Tyler Perry received a standing ovation Sunday night at the BET Awards in Los Angeles for his uplifting speech about giving back and trying to “help somebody cross.”
Taraji P. Henson presented the media mogul with BET’s Ultime Icon Award and thanked him for paying her what she was worth, when others in the entertainment industry would not.
“In a time where my counterparts were making way more than I was … Tyler Perry was the first to pay me my worth,” said Henson, who had roles in a string of Perry’s films, including The Family That Preys (2008), I Can Do Bad All By Myself (2009) and Acrimony (2018).
In his speech, Perry paid tribute to his mother and recalled trying to make her laugh when his father beat her. Perry said at five years old, he would try to cheer his mom up by imitating the ladies she played cards with.
“There was a power in that, that I didn’t really get, until I got older,” he explained.
He shared a story about walking to a new school at 11 or 12 years old, past “pimps, prostitutes, literally walk through a graveyard.” One day he encountered a man trying to cross a six-lane intersection. The man kept asking people to help him cross, but no one would stop.
“I helped him cross the street… we became good friends, his name was Mister Butler. That moment reminded me of my mother, bringing her out of her pain with laughter, helping her cross,” he said.
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Perry noted his first 10 movies were subconsciously about his mom, “wanting her to know she’s worthy, wanting to let black women know you’re worthy, you’re special, you’re powerful, you’re amazing. All of that, that was about helping her cross.”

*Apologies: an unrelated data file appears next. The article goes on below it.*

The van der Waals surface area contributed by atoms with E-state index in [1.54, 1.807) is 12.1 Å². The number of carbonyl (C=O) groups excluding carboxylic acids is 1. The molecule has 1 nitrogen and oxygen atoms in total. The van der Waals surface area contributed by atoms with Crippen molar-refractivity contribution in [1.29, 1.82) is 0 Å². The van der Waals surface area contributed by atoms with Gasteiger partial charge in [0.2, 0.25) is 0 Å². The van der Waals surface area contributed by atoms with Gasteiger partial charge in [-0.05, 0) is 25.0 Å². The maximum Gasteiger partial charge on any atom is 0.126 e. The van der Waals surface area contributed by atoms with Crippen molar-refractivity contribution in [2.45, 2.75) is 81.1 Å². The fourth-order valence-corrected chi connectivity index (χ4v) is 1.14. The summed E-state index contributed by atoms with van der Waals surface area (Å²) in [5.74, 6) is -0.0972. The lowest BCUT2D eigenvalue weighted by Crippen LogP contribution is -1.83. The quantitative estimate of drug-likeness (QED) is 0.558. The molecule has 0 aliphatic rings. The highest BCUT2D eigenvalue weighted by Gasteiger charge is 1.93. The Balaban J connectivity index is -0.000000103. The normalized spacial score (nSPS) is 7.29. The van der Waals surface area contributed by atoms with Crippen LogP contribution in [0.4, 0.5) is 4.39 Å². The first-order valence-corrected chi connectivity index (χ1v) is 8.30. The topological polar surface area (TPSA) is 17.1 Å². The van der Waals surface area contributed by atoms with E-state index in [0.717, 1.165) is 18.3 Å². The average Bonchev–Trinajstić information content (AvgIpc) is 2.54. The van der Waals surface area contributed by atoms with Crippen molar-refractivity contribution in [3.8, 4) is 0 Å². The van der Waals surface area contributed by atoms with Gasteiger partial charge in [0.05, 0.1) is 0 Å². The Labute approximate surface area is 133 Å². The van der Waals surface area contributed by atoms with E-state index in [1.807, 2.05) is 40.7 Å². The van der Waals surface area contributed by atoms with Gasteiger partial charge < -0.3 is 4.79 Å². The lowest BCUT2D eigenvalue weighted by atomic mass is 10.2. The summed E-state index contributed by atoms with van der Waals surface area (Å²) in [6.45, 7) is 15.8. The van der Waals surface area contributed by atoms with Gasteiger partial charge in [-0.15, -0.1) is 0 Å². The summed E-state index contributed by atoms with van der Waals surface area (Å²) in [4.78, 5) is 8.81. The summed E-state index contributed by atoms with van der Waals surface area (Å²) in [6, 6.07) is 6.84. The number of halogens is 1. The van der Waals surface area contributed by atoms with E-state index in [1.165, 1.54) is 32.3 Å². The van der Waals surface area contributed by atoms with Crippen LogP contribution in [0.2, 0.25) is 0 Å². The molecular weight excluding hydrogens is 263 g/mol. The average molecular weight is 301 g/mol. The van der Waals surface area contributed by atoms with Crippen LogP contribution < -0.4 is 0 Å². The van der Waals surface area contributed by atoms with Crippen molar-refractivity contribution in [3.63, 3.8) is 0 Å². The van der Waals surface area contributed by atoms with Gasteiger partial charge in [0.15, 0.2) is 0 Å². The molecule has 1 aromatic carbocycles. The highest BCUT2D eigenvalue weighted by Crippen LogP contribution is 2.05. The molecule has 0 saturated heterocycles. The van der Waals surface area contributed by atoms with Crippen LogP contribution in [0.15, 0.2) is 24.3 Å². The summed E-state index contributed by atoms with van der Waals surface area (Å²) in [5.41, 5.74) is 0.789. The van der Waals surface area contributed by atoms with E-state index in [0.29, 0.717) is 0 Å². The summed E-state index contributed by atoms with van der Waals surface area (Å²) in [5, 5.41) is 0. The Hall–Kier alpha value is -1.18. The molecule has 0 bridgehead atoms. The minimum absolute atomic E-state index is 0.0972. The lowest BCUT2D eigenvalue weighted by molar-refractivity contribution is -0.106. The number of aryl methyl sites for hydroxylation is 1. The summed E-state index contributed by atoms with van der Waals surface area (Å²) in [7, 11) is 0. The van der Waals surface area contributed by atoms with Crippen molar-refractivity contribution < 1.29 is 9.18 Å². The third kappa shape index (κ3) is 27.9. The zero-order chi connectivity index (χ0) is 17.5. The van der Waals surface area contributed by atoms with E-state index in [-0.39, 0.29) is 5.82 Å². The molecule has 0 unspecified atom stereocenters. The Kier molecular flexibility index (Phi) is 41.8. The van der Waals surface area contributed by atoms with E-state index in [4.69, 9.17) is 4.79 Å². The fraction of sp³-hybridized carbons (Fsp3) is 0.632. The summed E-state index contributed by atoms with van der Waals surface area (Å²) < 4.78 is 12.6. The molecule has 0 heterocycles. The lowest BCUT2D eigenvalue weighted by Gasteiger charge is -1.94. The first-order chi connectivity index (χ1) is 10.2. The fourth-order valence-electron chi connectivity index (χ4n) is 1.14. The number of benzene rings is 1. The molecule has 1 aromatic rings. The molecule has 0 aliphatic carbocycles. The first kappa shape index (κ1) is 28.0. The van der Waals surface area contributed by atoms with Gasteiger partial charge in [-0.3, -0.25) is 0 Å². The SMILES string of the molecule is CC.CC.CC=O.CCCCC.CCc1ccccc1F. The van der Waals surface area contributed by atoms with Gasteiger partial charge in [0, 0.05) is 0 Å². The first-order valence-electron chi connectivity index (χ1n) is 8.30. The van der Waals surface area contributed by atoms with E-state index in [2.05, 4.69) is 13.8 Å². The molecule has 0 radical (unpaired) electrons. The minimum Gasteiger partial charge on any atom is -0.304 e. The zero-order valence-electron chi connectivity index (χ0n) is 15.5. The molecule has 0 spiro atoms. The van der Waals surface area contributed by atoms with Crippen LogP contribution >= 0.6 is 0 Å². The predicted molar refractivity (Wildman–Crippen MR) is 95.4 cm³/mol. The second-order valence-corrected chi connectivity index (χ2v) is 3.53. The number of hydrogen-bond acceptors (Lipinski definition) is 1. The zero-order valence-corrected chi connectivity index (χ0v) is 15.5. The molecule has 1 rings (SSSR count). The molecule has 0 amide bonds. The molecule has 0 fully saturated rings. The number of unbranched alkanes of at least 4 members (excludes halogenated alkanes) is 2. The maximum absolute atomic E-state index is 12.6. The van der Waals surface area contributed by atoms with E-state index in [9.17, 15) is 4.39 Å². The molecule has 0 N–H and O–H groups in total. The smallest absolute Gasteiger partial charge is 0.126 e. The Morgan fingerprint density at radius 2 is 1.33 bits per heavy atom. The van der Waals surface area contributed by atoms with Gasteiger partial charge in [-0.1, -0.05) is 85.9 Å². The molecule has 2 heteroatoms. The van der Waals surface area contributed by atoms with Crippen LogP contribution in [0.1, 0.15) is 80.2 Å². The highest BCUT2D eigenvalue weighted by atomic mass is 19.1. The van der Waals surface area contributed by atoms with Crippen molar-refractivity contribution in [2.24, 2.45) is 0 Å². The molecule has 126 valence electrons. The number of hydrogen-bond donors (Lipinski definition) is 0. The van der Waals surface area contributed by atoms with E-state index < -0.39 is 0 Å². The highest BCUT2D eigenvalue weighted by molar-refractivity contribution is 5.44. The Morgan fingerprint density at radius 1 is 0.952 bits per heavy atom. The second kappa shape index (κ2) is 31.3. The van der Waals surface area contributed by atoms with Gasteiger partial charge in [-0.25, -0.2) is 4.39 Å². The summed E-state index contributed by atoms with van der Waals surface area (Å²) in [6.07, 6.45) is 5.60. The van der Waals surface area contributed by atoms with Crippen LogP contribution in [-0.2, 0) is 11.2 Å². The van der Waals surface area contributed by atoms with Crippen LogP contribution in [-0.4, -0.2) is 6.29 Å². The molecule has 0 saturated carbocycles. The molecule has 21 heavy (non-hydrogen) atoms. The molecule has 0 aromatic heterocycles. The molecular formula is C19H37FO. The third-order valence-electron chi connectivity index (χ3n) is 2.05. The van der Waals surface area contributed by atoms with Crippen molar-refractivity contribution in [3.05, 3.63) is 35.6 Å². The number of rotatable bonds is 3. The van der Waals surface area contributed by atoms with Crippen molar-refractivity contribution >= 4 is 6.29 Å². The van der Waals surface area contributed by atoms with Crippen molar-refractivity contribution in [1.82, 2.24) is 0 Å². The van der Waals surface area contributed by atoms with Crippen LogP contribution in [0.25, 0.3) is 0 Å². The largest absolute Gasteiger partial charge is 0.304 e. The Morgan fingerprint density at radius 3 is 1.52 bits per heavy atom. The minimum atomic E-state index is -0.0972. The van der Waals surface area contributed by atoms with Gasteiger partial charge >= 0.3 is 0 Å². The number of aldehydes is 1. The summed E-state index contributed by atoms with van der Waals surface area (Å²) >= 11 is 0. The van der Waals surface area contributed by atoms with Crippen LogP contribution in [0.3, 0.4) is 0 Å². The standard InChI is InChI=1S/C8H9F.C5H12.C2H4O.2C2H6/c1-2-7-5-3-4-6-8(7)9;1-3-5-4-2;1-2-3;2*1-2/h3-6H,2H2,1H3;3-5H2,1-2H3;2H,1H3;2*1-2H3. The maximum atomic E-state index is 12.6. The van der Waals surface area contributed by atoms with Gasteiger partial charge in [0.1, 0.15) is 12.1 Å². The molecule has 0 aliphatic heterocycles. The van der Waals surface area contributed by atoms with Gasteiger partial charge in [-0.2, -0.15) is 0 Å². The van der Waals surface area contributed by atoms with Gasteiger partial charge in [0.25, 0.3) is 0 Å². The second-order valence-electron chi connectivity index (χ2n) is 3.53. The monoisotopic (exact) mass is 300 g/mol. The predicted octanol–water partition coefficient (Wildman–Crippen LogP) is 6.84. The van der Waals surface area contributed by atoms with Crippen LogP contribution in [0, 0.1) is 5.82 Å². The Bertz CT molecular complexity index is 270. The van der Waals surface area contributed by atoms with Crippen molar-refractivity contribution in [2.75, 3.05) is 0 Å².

He then talked about helping Black actors cross hurdles in Hollywood.
“When I started hiring people like Taraji, Viola Davis and Idris Elba, they couldn’t get jobs in this town, but God blessed me to be in a position to be able to hire them. I was trying to help somebody cross,” he said.
The writer-producer-director spoke of building his Tyler Perry Studios in Atlanta.
“When I built my studio, I built it in a neighborhood that is one of the poorest black neighborhoods in Atlanta so that young black kids could see that a black man did that, and they can do it too. I was trying to help somebody cross,” he said. “The studio was once a Confederate Army base, which meant that there was Confederate soldiers on that base, plotting and planning on how to keep 3.9 million Negroes enslaved. Now that land is owned by one Negro.”
At that moment, the audience rose to its feet.
“It’s all about trying to help somebody cross. While everybody else was fighting for a seat at the table, talking about ‘#OscarsSoWhite, #OscarsSoWhite,’ I said, ‘Y’all go ahead and do that. While you’re fighting for a seat at the table, I’ll be down in Atlanta building my own.’ Because what I know for sure is that if I could just build this table, God will prepare it for me in the presence of my enemies,” he stated.
Perry concluded by referring to the Ultimate Icon Award he had just received.
“Rather than being an icon, I want to be an inspiration,” he said. “I want you to hear this, every dreamer in this room. There are people whose lives are tied into your dream. Own your stuff, own your business, own your way.”